This book was a gem. It was beautifully written and, overall, the story lines were well drawn and intersected nicely. I would highly recommend this book to just about any baseball fan. Stilgenbauer's love of the game seeps into every page. Like any woman who has truly loved baseball since a young age, I faced many snickers from boys growing up. These sexist prejudices, while not dominant in the book, were carefully and thoughtfully added. While I would love to give this book 4 1/2 - 5 stars, I just cannot for a couple reasons. First, throughout the first half of the book it is very unclear if the main protaganist, Gioia Rinaldi, pitches softball or baseball. Stilgenbauer is not very clear on this front and found myself constantly wondering whether Rinaldi wanted a scholarship for softball and baseball. Similarly, the mechanics in pitching a softball versus a baseball are very different, so I had a difficult time buying into the premise that Rinaldi could be so dominant at each. I think it would have been more believable had Rinaldi been a phenomenal baseball pitcher and a softball center-fielder. That would be more plausible because those throwing mechanics are more similar and have a strong center-fielding arm would translate better to baseball. Second, one of the shorter story lines concerning Rinaldi's brother is cut short and I am left wondering why. That particular story-line is abruptly abandoned when I felt that it really could have been continually weaved into the overall story. Despite these, at times, frustrating drawbacks, the book was great and I was sad when it was over.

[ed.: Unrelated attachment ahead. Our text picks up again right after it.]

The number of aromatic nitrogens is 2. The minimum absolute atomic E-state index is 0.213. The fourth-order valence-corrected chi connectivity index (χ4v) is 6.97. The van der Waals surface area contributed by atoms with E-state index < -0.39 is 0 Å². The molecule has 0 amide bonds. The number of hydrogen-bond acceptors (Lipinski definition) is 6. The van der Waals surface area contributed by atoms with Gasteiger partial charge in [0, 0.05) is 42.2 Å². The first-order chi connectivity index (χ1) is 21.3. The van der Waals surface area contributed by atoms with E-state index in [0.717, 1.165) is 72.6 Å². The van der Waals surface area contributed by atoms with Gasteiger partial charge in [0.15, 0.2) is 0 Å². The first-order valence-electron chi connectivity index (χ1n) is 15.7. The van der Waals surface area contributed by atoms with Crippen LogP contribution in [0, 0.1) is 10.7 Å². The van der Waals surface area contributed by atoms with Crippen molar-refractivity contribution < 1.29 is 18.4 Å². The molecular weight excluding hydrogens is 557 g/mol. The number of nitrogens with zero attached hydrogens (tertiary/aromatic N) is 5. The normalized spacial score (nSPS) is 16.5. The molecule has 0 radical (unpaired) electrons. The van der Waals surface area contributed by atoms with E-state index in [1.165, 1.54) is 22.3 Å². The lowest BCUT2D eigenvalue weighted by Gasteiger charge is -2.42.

(reviewed 9 days after purchase)